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A Beautiful Canadian Japanese Wedding

November 10, 2016
A traditional Japanese Wedding

Lisa and Dillon, a Canadian couple,  first met when Dillon crashed Lisa’s bookstore work party and her co-worker Geoff (his friend) introduced them. One of the reasons for the introduction is because he thought they’d have a lot in common, both of them being half-Japanese!

A traditional Japanese Wedding

The proposal

Lisa had a feeling Dillon was going to pop the question and decided to beat him to the punch. On their first camping trip together on Sidney Island, Lisa had arranged for Parks Canada staff to hide the ring inside an official geocache under a dock at the beach. Dillon “discovered” the geocache and when he opened it, instead of the usual contents, a ring box was inside. Lisa then surprised him with a proposal. Dillon was shocked and amazed. The only witness to the proposal was their dog. The ring had a koa wood inlay, as a tribute to all the wonderful times they had on trips to Hawaii, their favourite place in the world.

A traditional Japanese Wedding

The venue

On 9th July 2016, Lisa and Dillon got married at the Takata Japanese garden at the Horticultural Centre of the Pacific in Saanich, BC Canada. Dillon’s great grandfather co-founded a Japanese garden and tea house in Esquimalt in the early 1900s. After the second world war, the garden was forced to close as everyone of Japanese descent was moved to internment camps in the BC interior. 20 years ago the Takata gardens at HCP was constructed as a memorial garden, commemorating the original garden and tea house.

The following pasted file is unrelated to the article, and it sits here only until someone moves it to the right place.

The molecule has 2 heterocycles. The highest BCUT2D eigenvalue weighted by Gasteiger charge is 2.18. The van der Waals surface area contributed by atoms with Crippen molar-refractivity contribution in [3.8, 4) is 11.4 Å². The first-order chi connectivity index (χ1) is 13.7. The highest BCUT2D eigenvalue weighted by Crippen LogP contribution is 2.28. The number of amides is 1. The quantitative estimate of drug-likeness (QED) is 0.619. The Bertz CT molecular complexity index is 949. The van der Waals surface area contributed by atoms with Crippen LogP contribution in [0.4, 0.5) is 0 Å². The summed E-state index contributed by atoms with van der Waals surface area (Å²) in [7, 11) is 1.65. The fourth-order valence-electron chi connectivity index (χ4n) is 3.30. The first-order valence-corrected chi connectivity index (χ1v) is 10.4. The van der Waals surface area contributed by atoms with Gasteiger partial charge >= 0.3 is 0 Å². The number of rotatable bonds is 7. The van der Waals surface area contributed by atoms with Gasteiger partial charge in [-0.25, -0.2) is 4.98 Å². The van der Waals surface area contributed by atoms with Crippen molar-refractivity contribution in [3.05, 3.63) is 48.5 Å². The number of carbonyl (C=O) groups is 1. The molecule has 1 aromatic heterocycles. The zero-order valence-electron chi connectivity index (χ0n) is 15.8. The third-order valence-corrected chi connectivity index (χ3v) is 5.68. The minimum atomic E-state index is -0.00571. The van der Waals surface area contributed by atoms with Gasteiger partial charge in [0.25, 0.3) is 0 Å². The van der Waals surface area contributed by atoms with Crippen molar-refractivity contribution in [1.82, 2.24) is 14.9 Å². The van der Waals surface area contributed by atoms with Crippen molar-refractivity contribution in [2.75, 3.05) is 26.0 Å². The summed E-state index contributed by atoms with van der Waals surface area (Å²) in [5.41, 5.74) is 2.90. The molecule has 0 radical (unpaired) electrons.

A traditional Japanese Wedding

The dress

Lisa wore an airy, blush dress and an ethereal halo, both from BHLDN. Peeking underneath were wooden Japanese geta sandals, a gift from a tiny mountainside town in Japan where she lived for a year. Lisa’s simple pearl and gold earrings were handmade by her jewelry designer cousin Katherine of Foe and Dear, who also made her wedding ring. Stunning hair and makeup services were provided by Artistry by Alexa.

A traditional Japanese Wedding

The groom’s outfit

Dillon wore a white Antonio Valente shirt from Outlooks for men in Victoria and summery blue pants from Banana Republic. His cherry blossom-patterned tie, from Kiriko, was made from fabric from Japan.

A traditional Japanese Wedding

Wedding theme

Given the locale and their shared heritage, They wanted to showcase a minimalist Japanese aesthetic. They share an appreciation of negative space, simple adornment and small details. Simple white lanterns were hung from the ceiling and warm ambiance created with candlelight. They wanted their wedding to be truly representative of them, rather than try to emulate scenes they’d seen in a magazine. For example, they included the Takata family crest on their chalkboard schedule. Dillon’s father and his partner Johanna had the idea to fold 1000 colourful paper cranes which adorned the walls, tables, and backdrops for the ceremony and reception.

A traditional Japanese WeddingA traditional Japanese Wedding

The events began with a traditional Japanese tea ceremony performed by the local tea ceremony club, the Urasenke Tankokai Victoria. Approximately 10 members wearing gorgeous kimono served tea to the guests.

A traditional Japanese Wedding

Dillon and Lisa also used a old Japanese-style patchwork quilt his grandmother had sewn for the children to sit on at the ceremony. Dillon’s professional violinist aunt set the tone with Vivaldi’s Four Seasons while guests were arriving for the ceremony. The ceremony took place outside in the bonsai garden, set in front of a lush bamboo backdrop. Dillon’s actor brother Brendan officiated the ceremony with plenty of style and humour. The wedding was summery and casual with guests encouraged to bring pets (who wore adorable bow ties and wandered freely through the gardens and reception room).